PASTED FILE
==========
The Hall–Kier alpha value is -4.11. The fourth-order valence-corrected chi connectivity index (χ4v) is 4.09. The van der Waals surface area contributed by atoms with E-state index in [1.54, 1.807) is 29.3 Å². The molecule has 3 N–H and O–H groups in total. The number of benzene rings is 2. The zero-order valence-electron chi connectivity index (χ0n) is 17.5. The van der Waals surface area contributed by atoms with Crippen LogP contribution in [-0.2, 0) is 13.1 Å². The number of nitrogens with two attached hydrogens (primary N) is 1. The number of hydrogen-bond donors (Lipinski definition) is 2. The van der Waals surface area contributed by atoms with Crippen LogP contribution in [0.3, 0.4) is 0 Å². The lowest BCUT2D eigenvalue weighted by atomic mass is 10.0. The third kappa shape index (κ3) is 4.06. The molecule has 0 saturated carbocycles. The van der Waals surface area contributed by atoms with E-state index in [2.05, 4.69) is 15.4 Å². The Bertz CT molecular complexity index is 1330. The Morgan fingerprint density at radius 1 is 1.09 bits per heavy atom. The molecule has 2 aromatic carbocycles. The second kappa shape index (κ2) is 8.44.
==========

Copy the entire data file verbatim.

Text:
The Hall–Kier alpha value is -4.11. The fourth-order valence-corrected chi connectivity index (χ4v) is 4.09. The van der Waals surface area contributed by atoms with E-state index in [1.54, 1.807) is 29.3 Å². The molecule has 3 N–H and O–H groups in total. The number of benzene rings is 2. The zero-order valence-electron chi connectivity index (χ0n) is 17.5. The van der Waals surface area contributed by atoms with Crippen LogP contribution in [-0.2, 0) is 13.1 Å². The number of nitrogens with two attached hydrogens (primary N) is 1. The number of hydrogen-bond donors (Lipinski definition) is 2. The van der Waals surface area contributed by atoms with Crippen LogP contribution in [0.3, 0.4) is 0 Å². The lowest BCUT2D eigenvalue weighted by atomic mass is 10.0. The third kappa shape index (κ3) is 4.06. The molecule has 0 saturated carbocycles. The van der Waals surface area contributed by atoms with E-state index in [2.05, 4.69) is 15.4 Å². The Bertz CT molecular complexity index is 1330. The Morgan fingerprint density at radius 1 is 1.09 bits per heavy atom. The molecule has 2 aromatic carbocycles. The second kappa shape index (κ2) is 8.44.